Sifting and sorting our many options to determine our best course—which is by definition God’s will for us—is what those in vocation circles call the process of discernment. Learning the art of discernment will go a long way in helping our children make wise choices. Our role as Catholic parents is to help facilitate that process by promoting what Pope John Paul II called a “culture of vocation” within our families. “Be close to your children,” John Paul II advised parents in his 2000 Message for the World Day of Prayer for Vocations. “Do not leave them alone when they are faced with the weighty decisions of adolescence and youth. . . . Guide them towards that genuine happiness that belongs to the spirit.”

 

Get the conversation started

So where do we begin to help our children understand the great and good things that are theirs for the choosing? It starts in conversation with God—better known as prayer. Teach your children to turn to God for wisdom—and make sure to do so yourself. Remind them each day to bring their worries and concerns to God and express their gratitude for the blessings they’ve been given. Teach them to recognize and set aside their fears and be open to God’s will. Help them to understand that God loves them and wants them to have joy-filled lives. As your children develop an active prayer life and build their relationship with God, they will gain insight and understanding of who they are and how they can best give glory to God. “When a soul is intent on God,” says Saint John Chrysostom, “God’s inextinguishable light shines into it and makes it bright and clear.”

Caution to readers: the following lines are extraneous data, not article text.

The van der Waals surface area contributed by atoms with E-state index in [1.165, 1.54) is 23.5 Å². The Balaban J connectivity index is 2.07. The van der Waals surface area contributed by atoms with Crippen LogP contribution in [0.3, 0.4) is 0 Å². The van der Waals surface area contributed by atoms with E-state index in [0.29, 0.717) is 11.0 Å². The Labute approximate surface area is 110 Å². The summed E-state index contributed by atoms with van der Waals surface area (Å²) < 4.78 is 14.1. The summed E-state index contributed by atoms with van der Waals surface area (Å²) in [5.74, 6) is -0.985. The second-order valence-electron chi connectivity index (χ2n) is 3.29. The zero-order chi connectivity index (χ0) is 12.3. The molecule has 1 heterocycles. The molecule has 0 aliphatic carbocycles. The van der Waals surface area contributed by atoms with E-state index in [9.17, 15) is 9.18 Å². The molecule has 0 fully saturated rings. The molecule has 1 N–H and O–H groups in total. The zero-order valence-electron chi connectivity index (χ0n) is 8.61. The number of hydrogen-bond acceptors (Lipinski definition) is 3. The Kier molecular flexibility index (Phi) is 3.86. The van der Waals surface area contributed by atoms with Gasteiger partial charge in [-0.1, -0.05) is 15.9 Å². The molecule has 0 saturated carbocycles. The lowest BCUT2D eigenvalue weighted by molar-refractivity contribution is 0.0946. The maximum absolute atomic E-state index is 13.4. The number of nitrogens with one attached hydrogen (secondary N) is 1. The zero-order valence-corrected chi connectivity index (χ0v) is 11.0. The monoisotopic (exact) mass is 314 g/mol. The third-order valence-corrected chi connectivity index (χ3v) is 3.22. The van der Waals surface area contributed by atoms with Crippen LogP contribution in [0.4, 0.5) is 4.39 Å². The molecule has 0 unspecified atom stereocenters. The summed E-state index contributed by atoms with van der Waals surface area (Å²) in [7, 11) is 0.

Steps to making wise choices

1. Take time to weigh your options and the consequences involved.
2. Pray for guidance.
3. Consult with others.
4. Draw on the wisdom of the church.
5. Think about how a particular choice will affect you and others.
6. Consider the previous outcome of a similar choice made by you or someone else.
7. Make a list of pros and cons.
8. Identify and set aside your fears and selfish impulses.
9. Factor in God and your long-lasting joy into the equation.
10. Know that you are loved.
—Patrice Tuohy
Remember, too, as Christians, we are communal people; thus our decisions can never be made in a vacuum. We have relationships with God and others, and what we do matters to others. Even our most personal choices must take into account the effect the choice will have on others. Here’s a simple question all of us should ask ourselves when we are considering a major life choice: Would people I admire and respect consider the step I am contemplating wise? If not, why? Is there anyone I know who would consider it a bold and brilliant step? If so, why? It’s a sure sign that a decision might not be in our best interest if we are reluctant to talk to anyone about it, particularly those who know us well.